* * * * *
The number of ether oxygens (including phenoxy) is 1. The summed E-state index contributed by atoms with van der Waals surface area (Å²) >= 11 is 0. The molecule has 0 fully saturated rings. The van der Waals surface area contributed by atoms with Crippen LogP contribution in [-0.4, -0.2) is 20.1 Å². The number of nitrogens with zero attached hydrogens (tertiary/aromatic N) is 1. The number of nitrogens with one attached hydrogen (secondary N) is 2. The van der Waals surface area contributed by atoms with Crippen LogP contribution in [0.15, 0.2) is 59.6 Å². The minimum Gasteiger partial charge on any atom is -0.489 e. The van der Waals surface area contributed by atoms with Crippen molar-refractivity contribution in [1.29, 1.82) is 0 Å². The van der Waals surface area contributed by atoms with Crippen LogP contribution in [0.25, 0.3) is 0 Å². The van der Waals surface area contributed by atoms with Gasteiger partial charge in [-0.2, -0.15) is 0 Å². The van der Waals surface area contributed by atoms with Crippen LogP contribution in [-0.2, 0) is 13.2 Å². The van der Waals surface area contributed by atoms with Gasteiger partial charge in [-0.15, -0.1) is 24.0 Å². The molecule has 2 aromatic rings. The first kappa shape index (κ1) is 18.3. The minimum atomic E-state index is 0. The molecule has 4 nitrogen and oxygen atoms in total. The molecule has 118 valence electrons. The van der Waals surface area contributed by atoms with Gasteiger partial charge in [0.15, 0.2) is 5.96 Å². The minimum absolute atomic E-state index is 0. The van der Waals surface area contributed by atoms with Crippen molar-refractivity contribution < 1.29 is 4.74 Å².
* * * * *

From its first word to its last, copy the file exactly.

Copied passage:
The number of ether oxygens (including phenoxy) is 1. The summed E-state index contributed by atoms with van der Waals surface area (Å²) >= 11 is 0. The molecule has 0 fully saturated rings. The van der Waals surface area contributed by atoms with Crippen LogP contribution in [-0.4, -0.2) is 20.1 Å². The number of nitrogens with zero attached hydrogens (tertiary/aromatic N) is 1. The number of nitrogens with one attached hydrogen (secondary N) is 2. The van der Waals surface area contributed by atoms with Crippen LogP contribution in [0.15, 0.2) is 59.6 Å². The minimum Gasteiger partial charge on any atom is -0.489 e. The van der Waals surface area contributed by atoms with Crippen molar-refractivity contribution in [1.29, 1.82) is 0 Å². The van der Waals surface area contributed by atoms with Crippen LogP contribution in [0.25, 0.3) is 0 Å². The van der Waals surface area contributed by atoms with Gasteiger partial charge in [-0.2, -0.15) is 0 Å². The van der Waals surface area contributed by atoms with Crippen LogP contribution in [-0.2, 0) is 13.2 Å². The van der Waals surface area contributed by atoms with Gasteiger partial charge in [-0.15, -0.1) is 24.0 Å². The molecule has 2 aromatic rings. The first kappa shape index (κ1) is 18.3. The minimum atomic E-state index is 0. The molecule has 4 nitrogen and oxygen atoms in total. The molecule has 118 valence electrons. The van der Waals surface area contributed by atoms with Gasteiger partial charge in [0.15, 0.2) is 5.96 Å². The minimum absolute atomic E-state index is 0. The van der Waals surface area contributed by atoms with Crippen molar-refractivity contribution < 1.29 is 4.74 Å².